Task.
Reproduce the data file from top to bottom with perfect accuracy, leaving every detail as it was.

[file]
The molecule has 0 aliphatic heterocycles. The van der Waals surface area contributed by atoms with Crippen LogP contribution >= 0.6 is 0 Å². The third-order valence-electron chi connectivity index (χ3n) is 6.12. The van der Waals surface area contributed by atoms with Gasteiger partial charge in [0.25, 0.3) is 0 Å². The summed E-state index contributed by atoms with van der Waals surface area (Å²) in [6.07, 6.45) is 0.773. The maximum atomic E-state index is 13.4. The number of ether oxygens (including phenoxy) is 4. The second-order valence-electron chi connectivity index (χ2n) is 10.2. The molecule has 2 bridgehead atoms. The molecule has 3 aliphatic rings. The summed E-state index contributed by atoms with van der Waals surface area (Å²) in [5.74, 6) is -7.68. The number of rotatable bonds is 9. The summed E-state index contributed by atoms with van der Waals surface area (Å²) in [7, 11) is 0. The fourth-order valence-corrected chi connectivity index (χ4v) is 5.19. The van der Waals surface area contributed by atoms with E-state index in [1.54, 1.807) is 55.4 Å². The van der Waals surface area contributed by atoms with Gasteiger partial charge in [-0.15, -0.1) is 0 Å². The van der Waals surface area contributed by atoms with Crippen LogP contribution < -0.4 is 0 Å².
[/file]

The molecule has 0 aliphatic heterocycles. The van der Waals surface area contributed by atoms with Crippen LogP contribution >= 0.6 is 0 Å². The third-order valence-electron chi connectivity index (χ3n) is 6.12. The van der Waals surface area contributed by atoms with Gasteiger partial charge in [0.25, 0.3) is 0 Å². The summed E-state index contributed by atoms with van der Waals surface area (Å²) in [6.07, 6.45) is 0.773. The maximum atomic E-state index is 13.4. The number of ether oxygens (including phenoxy) is 4. The second-order valence-electron chi connectivity index (χ2n) is 10.2. The molecule has 2 bridgehead atoms. The molecule has 3 aliphatic rings. The summed E-state index contributed by atoms with van der Waals surface area (Å²) in [5.74, 6) is -7.68. The number of rotatable bonds is 9. The summed E-state index contributed by atoms with van der Waals surface area (Å²) in [7, 11) is 0. The fourth-order valence-corrected chi connectivity index (χ4v) is 5.19. The van der Waals surface area contributed by atoms with E-state index in [1.54, 1.807) is 55.4 Å². The van der Waals surface area contributed by atoms with Gasteiger partial charge in [-0.15, -0.1) is 0 Å². The van der Waals surface area contributed by atoms with Crippen LogP contribution < -0.4 is 0 Å².